Where would a waste-to-energy company be without waste?
Sometimes public servants have a similar blind spot, except in their case it comes not from the promise of profits but from public expectations that "there will always be waste" and it's the city's job to make it go away. The chance to be involved in the development of a state-of-the-art architecturally-designed incinerator brings stars to the eyes of traditionally trained waste managers.
Our own Metro Vancouver received a scathing write-up this spring in the cover story of Canada's national recycling magazine Solid Waste and Recycling for its own co-opting of the Zero Waste brand by stretching the concept, as Plasco does, to include waste-to-energy incineration.
But everything eventually comes back to the neighbourhood.
Will voters in next November's civic elections support candidates whose campaign promise is to build trash burners in their backyards?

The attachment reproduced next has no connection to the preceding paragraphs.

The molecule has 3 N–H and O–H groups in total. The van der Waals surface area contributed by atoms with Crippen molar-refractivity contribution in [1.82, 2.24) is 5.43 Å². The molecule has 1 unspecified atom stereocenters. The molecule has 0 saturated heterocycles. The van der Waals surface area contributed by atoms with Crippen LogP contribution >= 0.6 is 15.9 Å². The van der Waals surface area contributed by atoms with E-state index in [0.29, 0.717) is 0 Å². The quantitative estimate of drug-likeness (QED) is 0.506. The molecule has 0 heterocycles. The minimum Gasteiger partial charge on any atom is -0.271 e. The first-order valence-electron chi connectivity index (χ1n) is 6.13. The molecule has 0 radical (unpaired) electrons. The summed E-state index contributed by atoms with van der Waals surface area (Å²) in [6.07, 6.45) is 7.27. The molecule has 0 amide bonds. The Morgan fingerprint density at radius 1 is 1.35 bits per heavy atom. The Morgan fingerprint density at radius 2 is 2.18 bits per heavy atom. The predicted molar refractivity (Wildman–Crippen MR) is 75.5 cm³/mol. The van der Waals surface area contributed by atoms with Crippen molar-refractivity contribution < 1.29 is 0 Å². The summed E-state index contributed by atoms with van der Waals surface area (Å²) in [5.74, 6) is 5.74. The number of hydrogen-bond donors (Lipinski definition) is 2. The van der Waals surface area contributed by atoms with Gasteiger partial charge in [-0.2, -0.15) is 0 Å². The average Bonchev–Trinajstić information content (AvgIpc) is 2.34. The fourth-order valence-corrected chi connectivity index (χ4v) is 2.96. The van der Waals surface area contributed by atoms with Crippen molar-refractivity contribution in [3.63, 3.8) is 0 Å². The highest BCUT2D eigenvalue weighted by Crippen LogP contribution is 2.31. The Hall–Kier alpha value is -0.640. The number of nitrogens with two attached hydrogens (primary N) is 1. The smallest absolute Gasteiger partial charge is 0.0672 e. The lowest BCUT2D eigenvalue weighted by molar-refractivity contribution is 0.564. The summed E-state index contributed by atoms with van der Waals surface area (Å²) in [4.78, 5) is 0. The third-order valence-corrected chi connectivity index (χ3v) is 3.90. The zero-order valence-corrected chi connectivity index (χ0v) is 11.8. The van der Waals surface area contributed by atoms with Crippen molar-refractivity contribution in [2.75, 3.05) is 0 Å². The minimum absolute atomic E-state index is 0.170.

Or will they demand good policy instead of techno-fixes:
"What's truly radical about zero waste," writes Barber, "is that it simply ignores the never-ending ruckus over the safest technology to deal with the alleged 'garbage crisis.' By focusing on policy and economics instead - banning throwaways and making producers pay for their own waste - zero waste makes landfills and incinerators essentially unnecessary.... As a pipe dream, this one is hot as can be."